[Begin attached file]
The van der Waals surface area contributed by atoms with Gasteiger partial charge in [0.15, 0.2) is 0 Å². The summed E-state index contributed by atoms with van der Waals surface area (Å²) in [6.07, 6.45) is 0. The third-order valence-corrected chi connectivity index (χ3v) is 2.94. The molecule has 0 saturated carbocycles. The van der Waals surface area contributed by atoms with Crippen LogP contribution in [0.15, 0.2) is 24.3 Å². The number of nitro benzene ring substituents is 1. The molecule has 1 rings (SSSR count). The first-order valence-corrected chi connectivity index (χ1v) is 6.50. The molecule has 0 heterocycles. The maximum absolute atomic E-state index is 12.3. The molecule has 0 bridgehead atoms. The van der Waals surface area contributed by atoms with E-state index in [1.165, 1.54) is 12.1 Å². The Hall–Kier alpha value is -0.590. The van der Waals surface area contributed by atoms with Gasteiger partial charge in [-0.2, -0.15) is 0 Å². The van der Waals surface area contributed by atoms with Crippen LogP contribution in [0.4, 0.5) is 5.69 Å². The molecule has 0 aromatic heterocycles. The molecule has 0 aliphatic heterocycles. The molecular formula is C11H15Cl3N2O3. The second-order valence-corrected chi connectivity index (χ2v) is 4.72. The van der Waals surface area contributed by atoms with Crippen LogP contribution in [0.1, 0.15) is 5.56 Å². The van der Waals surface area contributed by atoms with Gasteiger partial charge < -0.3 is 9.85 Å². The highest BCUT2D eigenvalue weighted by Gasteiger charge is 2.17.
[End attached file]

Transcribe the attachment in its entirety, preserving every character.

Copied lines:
The van der Waals surface area contributed by atoms with Gasteiger partial charge in [0.15, 0.2) is 0 Å². The summed E-state index contributed by atoms with van der Waals surface area (Å²) in [6.07, 6.45) is 0. The third-order valence-corrected chi connectivity index (χ3v) is 2.94. The molecule has 0 saturated carbocycles. The van der Waals surface area contributed by atoms with Crippen LogP contribution in [0.15, 0.2) is 24.3 Å². The number of nitro benzene ring substituents is 1. The molecule has 1 rings (SSSR count). The first-order valence-corrected chi connectivity index (χ1v) is 6.50. The molecule has 0 heterocycles. The maximum absolute atomic E-state index is 12.3. The molecule has 0 bridgehead atoms. The van der Waals surface area contributed by atoms with E-state index in [1.165, 1.54) is 12.1 Å². The Hall–Kier alpha value is -0.590. The van der Waals surface area contributed by atoms with Gasteiger partial charge in [-0.2, -0.15) is 0 Å². The van der Waals surface area contributed by atoms with Crippen LogP contribution in [0.4, 0.5) is 5.69 Å². The molecule has 0 aromatic heterocycles. The molecule has 0 aliphatic heterocycles. The molecular formula is C11H15Cl3N2O3. The second-order valence-corrected chi connectivity index (χ2v) is 4.72. The van der Waals surface area contributed by atoms with Crippen LogP contribution in [0.1, 0.15) is 5.56 Å². The van der Waals surface area contributed by atoms with Gasteiger partial charge < -0.3 is 9.85 Å². The highest BCUT2D eigenvalue weighted by Gasteiger charge is 2.17.